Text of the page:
NEW YORK (TheStreet) -- Major U.S. stock averages dipped Wednesday after the government said the economy contracted in the fourth quarter. Benchmark indices had touched multi-year highs.
The Dow Jones Industrial Average dropped 22 points, or 0.2%, to 13,933. The blue-chip index has booked gains in seven of the past nine sessions.
Breadth was negative, with losers outnumbering winners 21 to nine. Bank of America (BAC), 3M (MMM), General Electric (GE) and Exxon (XOM) were the biggest blue-chip decliners.
Boeing (BA), Intel (INTC) and Verizon (VZ) rose the most.
Boeing shares gained 1.3% after the aerospace giant beat fourth-quarter earnings estimates and said it sees "no significant financial impact" from the ongoing grounding
and regulatory review of its showcase 787 jet.
The S&P 500
fell 6 points, or 0.4%, to 1,502. The Nasdaq
was down 11 points, or 0.4%, to 3,142.
Most major sectors were off in the broader market, led lower by transportation, energy, capital goods and basic materials. The health-care and consumer non-cyclical sectors were the only gainers.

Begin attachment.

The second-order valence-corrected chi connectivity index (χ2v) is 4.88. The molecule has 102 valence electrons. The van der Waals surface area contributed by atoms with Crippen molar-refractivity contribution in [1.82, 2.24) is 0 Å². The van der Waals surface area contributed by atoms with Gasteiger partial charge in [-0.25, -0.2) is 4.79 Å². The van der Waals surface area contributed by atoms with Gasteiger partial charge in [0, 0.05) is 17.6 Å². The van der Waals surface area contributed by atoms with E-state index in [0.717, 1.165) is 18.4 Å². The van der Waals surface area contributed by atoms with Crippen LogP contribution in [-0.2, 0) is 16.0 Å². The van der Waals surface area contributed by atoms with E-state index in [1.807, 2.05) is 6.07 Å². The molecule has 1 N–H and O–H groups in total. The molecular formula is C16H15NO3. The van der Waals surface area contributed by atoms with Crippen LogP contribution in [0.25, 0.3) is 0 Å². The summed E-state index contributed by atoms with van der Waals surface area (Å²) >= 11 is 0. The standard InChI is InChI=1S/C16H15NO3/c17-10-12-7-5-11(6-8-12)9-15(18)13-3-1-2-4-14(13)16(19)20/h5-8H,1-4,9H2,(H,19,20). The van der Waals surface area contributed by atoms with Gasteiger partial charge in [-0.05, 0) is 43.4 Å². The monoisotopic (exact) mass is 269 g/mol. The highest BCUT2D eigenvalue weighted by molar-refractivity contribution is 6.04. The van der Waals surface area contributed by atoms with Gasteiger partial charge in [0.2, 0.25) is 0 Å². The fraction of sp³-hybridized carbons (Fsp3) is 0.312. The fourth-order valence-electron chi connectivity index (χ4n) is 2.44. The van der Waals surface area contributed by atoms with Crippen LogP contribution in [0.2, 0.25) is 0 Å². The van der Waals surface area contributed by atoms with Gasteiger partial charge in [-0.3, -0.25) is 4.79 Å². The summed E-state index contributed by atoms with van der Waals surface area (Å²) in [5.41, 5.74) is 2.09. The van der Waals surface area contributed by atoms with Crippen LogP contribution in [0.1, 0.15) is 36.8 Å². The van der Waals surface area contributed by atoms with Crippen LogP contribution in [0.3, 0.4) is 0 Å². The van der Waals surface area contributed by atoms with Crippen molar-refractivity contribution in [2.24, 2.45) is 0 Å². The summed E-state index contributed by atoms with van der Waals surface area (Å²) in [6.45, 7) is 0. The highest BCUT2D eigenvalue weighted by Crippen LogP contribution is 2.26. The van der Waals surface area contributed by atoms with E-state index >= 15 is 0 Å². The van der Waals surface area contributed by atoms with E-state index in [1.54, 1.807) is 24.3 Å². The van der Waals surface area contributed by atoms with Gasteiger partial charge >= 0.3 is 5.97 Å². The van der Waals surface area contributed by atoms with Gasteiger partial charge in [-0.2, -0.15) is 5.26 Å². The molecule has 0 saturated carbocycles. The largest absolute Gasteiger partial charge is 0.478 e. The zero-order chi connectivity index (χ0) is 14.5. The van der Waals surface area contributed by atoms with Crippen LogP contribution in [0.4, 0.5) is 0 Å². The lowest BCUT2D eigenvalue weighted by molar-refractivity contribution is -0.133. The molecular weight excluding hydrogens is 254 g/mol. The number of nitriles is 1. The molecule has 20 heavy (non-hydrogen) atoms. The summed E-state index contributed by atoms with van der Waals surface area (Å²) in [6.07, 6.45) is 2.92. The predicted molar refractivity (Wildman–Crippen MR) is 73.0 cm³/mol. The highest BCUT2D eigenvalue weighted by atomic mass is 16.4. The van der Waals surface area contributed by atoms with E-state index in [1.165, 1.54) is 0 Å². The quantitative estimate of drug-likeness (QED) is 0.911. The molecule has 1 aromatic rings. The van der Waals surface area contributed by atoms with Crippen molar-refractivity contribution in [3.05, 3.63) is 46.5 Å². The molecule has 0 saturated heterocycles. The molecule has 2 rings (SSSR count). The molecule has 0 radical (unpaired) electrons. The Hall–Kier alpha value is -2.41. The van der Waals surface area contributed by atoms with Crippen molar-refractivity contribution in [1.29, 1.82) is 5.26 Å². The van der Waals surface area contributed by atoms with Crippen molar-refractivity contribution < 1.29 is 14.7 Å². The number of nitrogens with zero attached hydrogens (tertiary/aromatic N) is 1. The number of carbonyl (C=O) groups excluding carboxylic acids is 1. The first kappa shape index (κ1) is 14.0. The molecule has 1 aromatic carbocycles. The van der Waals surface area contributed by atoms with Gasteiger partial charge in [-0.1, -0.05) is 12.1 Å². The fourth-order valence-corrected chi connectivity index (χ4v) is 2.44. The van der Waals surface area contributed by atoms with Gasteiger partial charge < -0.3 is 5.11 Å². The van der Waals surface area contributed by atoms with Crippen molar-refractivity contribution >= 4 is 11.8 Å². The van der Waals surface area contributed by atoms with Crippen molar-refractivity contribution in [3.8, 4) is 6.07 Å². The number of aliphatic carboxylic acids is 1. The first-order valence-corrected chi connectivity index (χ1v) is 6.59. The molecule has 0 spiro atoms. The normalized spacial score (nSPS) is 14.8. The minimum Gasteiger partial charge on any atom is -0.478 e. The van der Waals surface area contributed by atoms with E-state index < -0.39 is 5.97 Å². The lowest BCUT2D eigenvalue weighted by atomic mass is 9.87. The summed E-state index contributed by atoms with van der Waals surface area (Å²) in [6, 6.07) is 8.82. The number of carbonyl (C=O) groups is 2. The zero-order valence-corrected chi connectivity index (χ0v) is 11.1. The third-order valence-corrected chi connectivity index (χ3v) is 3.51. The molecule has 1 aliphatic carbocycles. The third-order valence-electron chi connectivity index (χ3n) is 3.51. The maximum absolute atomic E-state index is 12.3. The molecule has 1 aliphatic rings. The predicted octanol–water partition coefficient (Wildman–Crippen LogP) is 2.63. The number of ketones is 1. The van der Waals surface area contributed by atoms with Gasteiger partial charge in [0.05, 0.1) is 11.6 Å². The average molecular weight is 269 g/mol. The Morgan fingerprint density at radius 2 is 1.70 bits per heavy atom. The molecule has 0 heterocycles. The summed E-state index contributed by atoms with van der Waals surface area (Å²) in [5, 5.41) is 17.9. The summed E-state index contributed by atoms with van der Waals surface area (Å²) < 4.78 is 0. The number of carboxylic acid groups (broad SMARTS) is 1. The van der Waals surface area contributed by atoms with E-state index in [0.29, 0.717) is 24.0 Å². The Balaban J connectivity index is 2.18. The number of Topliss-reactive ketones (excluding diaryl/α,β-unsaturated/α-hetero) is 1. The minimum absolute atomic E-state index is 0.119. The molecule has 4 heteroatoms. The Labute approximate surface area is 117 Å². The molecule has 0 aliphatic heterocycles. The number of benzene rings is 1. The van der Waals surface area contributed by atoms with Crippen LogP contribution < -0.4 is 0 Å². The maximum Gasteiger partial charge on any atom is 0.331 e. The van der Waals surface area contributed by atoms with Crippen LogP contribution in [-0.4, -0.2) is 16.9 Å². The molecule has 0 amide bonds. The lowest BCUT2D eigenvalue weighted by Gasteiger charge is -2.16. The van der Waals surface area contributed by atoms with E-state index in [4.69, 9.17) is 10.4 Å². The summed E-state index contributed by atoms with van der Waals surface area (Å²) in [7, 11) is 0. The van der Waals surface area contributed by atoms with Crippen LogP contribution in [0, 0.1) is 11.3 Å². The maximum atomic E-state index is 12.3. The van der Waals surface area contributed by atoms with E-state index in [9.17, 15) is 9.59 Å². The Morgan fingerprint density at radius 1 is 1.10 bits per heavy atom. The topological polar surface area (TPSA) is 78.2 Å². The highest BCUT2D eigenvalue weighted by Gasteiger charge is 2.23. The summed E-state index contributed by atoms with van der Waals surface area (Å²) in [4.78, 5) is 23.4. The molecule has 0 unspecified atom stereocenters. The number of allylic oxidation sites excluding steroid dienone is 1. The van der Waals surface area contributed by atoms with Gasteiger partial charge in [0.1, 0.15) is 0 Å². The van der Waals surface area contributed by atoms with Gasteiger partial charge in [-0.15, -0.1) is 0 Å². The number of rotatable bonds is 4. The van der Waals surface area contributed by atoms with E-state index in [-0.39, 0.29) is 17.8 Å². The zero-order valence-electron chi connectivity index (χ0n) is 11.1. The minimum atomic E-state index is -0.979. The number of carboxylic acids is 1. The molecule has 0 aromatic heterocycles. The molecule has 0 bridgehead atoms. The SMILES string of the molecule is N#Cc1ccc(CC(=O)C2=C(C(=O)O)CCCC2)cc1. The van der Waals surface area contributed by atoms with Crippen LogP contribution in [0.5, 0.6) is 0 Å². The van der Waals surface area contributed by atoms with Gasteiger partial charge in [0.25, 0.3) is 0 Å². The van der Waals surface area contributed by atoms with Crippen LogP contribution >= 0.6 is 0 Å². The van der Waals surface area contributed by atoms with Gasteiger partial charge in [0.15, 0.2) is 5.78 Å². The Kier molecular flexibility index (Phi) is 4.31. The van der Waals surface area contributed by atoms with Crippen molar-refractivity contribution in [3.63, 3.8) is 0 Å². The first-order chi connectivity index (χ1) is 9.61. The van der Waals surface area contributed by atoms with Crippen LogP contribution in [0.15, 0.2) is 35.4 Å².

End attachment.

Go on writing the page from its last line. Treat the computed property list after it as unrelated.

Volumes totaled 3.7 billion shares on the New York Stock Exchange
and 2 billion shares on the Nasdaq. Decliners outpaced advancers by a ratio of 1.9-to-1 on the Big Board and 2.3-to-1 on the Nasdaq.
JJ Kinahan, chief derivatives strategist at TD Ameritrade, said many market observers were surprised at the rally at the market open because the headline gross domestic product number was so disappointing.
"I think there was just a little short squeeze there for a moment or two," he said. On the other hand, the market was also under some natural downward pressure, with the S&P 500 trading around 1,500 and the Dow approaching 14,000.
"Psychologically, they are big numbers," said Kinahan. At these levels, there is natural "resistance," which leads to selling pressure as traders start to take some profits and decide whether they want to reinvest money or sit on the sidelines to get a stronger signal on whether the market could break through those levels, Kinahan explained.
The Federal Reserve
released its monetary policy announcement on Wednesday to little fanfare.
The central bank left interest rates unchanged
at near-historic lows and noted that the economy "paused" in recent months, largely due to weather-related disruptions from Hurricane Sandy.